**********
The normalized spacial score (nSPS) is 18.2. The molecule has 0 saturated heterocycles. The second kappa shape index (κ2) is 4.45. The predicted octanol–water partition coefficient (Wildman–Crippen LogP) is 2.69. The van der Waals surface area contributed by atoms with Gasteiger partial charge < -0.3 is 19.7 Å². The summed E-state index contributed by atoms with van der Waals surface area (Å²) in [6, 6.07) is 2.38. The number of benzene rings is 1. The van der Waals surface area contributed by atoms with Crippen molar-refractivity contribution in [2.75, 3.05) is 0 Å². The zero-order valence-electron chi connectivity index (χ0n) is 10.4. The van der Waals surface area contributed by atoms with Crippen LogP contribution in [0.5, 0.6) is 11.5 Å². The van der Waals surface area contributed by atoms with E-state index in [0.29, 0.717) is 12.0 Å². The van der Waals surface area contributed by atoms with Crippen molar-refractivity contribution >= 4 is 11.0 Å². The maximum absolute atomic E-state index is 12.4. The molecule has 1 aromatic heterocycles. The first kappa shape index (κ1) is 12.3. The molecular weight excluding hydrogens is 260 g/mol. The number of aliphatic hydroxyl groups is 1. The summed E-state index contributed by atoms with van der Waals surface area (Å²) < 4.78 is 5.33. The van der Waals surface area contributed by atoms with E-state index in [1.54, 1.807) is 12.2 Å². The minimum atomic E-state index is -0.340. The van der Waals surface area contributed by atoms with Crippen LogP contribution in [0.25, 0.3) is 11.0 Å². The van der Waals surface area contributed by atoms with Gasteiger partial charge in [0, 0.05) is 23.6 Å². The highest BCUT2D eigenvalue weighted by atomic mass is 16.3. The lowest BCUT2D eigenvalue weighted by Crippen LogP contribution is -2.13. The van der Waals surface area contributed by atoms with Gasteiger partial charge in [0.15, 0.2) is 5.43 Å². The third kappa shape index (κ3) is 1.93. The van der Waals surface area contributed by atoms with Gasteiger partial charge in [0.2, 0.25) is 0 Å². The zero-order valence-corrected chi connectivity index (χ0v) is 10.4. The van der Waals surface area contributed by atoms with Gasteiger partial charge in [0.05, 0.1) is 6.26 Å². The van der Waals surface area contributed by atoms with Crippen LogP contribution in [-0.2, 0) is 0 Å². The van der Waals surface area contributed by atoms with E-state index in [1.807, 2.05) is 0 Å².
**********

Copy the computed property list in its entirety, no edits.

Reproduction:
The normalized spacial score (nSPS) is 18.2. The molecule has 0 saturated heterocycles. The second kappa shape index (κ2) is 4.45. The predicted octanol–water partition coefficient (Wildman–Crippen LogP) is 2.69. The van der Waals surface area contributed by atoms with Gasteiger partial charge < -0.3 is 19.7 Å². The summed E-state index contributed by atoms with van der Waals surface area (Å²) in [6, 6.07) is 2.38. The number of benzene rings is 1. The van der Waals surface area contributed by atoms with Crippen molar-refractivity contribution in [2.75, 3.05) is 0 Å². The zero-order valence-electron chi connectivity index (χ0n) is 10.4. The van der Waals surface area contributed by atoms with Crippen LogP contribution in [0.5, 0.6) is 11.5 Å². The van der Waals surface area contributed by atoms with E-state index in [0.29, 0.717) is 12.0 Å². The van der Waals surface area contributed by atoms with Crippen molar-refractivity contribution >= 4 is 11.0 Å². The maximum absolute atomic E-state index is 12.4. The molecule has 1 aromatic heterocycles. The first kappa shape index (κ1) is 12.3. The molecular weight excluding hydrogens is 260 g/mol. The number of aliphatic hydroxyl groups is 1. The summed E-state index contributed by atoms with van der Waals surface area (Å²) < 4.78 is 5.33. The van der Waals surface area contributed by atoms with E-state index in [1.54, 1.807) is 12.2 Å². The minimum atomic E-state index is -0.340. The van der Waals surface area contributed by atoms with Crippen LogP contribution in [0.25, 0.3) is 11.0 Å². The van der Waals surface area contributed by atoms with Gasteiger partial charge in [0, 0.05) is 23.6 Å². The highest BCUT2D eigenvalue weighted by atomic mass is 16.3. The lowest BCUT2D eigenvalue weighted by Crippen LogP contribution is -2.13. The van der Waals surface area contributed by atoms with Gasteiger partial charge in [0.15, 0.2) is 5.43 Å². The third kappa shape index (κ3) is 1.93. The van der Waals surface area contributed by atoms with Gasteiger partial charge in [0.2, 0.25) is 0 Å². The zero-order valence-corrected chi connectivity index (χ0v) is 10.4. The van der Waals surface area contributed by atoms with Gasteiger partial charge in [0.05, 0.1) is 6.26 Å². The van der Waals surface area contributed by atoms with Crippen LogP contribution in [-0.2, 0) is 0 Å². The van der Waals surface area contributed by atoms with E-state index in [1.807, 2.05) is 0 Å².